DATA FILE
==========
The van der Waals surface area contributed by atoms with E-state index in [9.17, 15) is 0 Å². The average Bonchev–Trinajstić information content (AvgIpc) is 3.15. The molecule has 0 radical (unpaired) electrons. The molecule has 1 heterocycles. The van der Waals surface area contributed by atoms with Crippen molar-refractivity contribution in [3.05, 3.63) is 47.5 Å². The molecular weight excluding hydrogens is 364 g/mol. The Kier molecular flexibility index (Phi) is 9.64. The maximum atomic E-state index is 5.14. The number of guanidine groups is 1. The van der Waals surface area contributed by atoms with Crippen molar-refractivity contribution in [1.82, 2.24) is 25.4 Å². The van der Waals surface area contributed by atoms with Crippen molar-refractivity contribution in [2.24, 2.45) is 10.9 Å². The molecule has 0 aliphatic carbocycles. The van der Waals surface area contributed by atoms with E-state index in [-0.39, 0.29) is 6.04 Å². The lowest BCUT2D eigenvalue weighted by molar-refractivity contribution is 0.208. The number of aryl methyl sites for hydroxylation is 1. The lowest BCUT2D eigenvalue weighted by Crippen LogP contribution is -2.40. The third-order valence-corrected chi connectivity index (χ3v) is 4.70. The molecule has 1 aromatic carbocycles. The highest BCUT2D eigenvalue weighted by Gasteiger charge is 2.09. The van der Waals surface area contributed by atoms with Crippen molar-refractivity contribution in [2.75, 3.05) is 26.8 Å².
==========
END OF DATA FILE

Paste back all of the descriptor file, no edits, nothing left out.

The van der Waals surface area contributed by atoms with E-state index in [9.17, 15) is 0 Å². The average Bonchev–Trinajstić information content (AvgIpc) is 3.15. The molecule has 0 radical (unpaired) electrons. The molecule has 1 heterocycles. The van der Waals surface area contributed by atoms with Crippen molar-refractivity contribution in [3.05, 3.63) is 47.5 Å². The molecular weight excluding hydrogens is 364 g/mol. The Kier molecular flexibility index (Phi) is 9.64. The maximum atomic E-state index is 5.14. The number of guanidine groups is 1. The van der Waals surface area contributed by atoms with Crippen molar-refractivity contribution in [1.82, 2.24) is 25.4 Å². The van der Waals surface area contributed by atoms with Crippen molar-refractivity contribution in [2.24, 2.45) is 10.9 Å². The molecule has 0 aliphatic carbocycles. The van der Waals surface area contributed by atoms with E-state index in [-0.39, 0.29) is 6.04 Å². The lowest BCUT2D eigenvalue weighted by molar-refractivity contribution is 0.208. The number of aryl methyl sites for hydroxylation is 1. The lowest BCUT2D eigenvalue weighted by Crippen LogP contribution is -2.40. The third-order valence-corrected chi connectivity index (χ3v) is 4.70. The molecule has 1 aromatic carbocycles. The highest BCUT2D eigenvalue weighted by Gasteiger charge is 2.09. The van der Waals surface area contributed by atoms with Crippen molar-refractivity contribution in [2.75, 3.05) is 26.8 Å².